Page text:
Connecting IoT with Blockchain II
In the second part of a two-part blog series, Sam Davies, Lead Technologist for Creative Programmes at Digital Catapult, blogs about how he created an IoT blockchain using two Raspberry Pis and an AWS instance.
Since our previous blog on this topic we have now built our IoT blockchain prototype. Our prototype consists of two Raspberry Pis (a Pi2 and Pi3), along with a micro AWS instance. By attaching a light sensor to the Raspberry Pi3 (our Sensor Pi), we were able to create a light sensing system.
Using Python and Node.js we created a simple server, which took a reading from the light sensor twice a second. We used a 20 second sliding window to calculate an average light level along with the standard deviation for this window. If a reading came into the system that was greater or lesser than one standard deviation, we put the whole 20 second data up for sale using a smart contract with the price of the data proportional to the delta between the peak light level and the average.
We connected this sensor Pi to a private Ethereum blockchain and when the server had data for sale, it registered this with a smart contract associated with the sensor. Whenever the smart contract received a notification that there was new data for sale, it created an event and any device, which was listening out for these events, could then attempt to buy this data.
Our two other devices, (our bidder Pi and bidder AWS) were used to bid for this data. Each device was connected to the same blockchain as the sensor Pi and was registered to listen for the sale data events posted by the Sensor Pi smart contract. When these were received, the two bidding devices took the sale price and used an arbitrary bidcoefficient (calculated from a restricted random number limited between 1 and 1.5) to create a bid (if sufficient funds were present, which was submitted to the sensor Pi.) The sensor Pi smart contract had a buying window built into the sale event and any bids received during this bidding window were compared and the highest bidder won. The winner was then announced and upon receipt of payment, the data was released to the winning device.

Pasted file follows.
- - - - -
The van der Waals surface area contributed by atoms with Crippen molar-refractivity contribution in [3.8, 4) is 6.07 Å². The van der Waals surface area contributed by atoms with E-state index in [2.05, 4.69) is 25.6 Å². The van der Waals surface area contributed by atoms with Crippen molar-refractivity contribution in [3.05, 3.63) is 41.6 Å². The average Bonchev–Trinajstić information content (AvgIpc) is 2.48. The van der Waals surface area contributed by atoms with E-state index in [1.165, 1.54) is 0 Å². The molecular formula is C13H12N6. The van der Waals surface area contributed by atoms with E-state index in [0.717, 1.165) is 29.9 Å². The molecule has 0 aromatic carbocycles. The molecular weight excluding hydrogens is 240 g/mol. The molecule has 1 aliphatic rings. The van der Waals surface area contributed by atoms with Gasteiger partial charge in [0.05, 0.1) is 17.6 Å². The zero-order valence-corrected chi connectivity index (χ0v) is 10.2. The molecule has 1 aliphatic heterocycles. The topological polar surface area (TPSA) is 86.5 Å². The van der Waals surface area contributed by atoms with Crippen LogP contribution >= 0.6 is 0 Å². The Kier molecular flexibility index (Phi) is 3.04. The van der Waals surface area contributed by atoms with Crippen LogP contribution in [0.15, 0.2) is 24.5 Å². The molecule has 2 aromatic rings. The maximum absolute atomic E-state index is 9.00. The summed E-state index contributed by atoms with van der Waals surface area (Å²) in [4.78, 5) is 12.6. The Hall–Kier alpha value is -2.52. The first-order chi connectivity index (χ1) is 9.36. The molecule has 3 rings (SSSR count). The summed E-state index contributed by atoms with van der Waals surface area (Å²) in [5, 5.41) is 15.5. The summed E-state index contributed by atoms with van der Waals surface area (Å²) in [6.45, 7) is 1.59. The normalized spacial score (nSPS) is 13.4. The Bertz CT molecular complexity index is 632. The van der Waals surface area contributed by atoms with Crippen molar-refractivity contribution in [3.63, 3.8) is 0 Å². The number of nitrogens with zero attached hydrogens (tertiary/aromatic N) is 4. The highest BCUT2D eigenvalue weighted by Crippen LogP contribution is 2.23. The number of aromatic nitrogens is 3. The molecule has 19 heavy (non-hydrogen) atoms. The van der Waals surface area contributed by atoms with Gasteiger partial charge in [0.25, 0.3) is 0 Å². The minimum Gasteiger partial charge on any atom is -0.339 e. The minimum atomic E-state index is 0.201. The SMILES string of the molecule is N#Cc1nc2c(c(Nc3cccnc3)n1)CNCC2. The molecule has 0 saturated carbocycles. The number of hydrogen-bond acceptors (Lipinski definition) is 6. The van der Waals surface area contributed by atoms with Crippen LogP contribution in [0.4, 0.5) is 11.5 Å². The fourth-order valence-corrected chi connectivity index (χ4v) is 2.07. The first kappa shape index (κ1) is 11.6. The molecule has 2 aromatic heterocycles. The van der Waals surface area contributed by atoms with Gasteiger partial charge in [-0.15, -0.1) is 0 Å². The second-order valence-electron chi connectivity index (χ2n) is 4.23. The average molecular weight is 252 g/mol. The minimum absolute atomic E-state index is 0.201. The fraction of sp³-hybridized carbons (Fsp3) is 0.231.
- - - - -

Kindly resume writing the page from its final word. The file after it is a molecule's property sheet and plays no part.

As our sensor Pi was selling data, it did not need to be involved in mining the blocks on the blockchain. However, in order to afford the data both the bidder Pi and bidder AWS needed to mine in order to raise funds for purchasing data. Here we found the bidder Pi was at a distinct disadvantage as they did not possess anywhere near the processing power of the bidder AWS, it very rarely mined any blocks and so had very low funds.
In order to register as a selling device, the Ethereum address of the smart contract needs to publicly be announced along with the ABI, the Application Binary Interface, of the contract. This enables other devices to know where the contract is and what functions are available to interact with. It would be really interesting to see if standards such as HyperCat could be extended to include this information too.
This would allow IoT devices to autonomously find other devices and begin trading data. As we found, low powered devices are easily out-muscled when it comes to mining blocks and so we would be interested in extending this work to include other Sensor Pis in the system. Thus, devices could offer other data instead of cryptocurrencies, as payment. This could easily be extended to allow these devices to trade with any asset that can be digitally represented: power, intellectual property or personal data to name just a few. Extending the idea from our previous blog where we saw the potential to trade energy, we can extend this to trade any digitally trackable asset, energy, home IoT access or data, driving data or simple light data.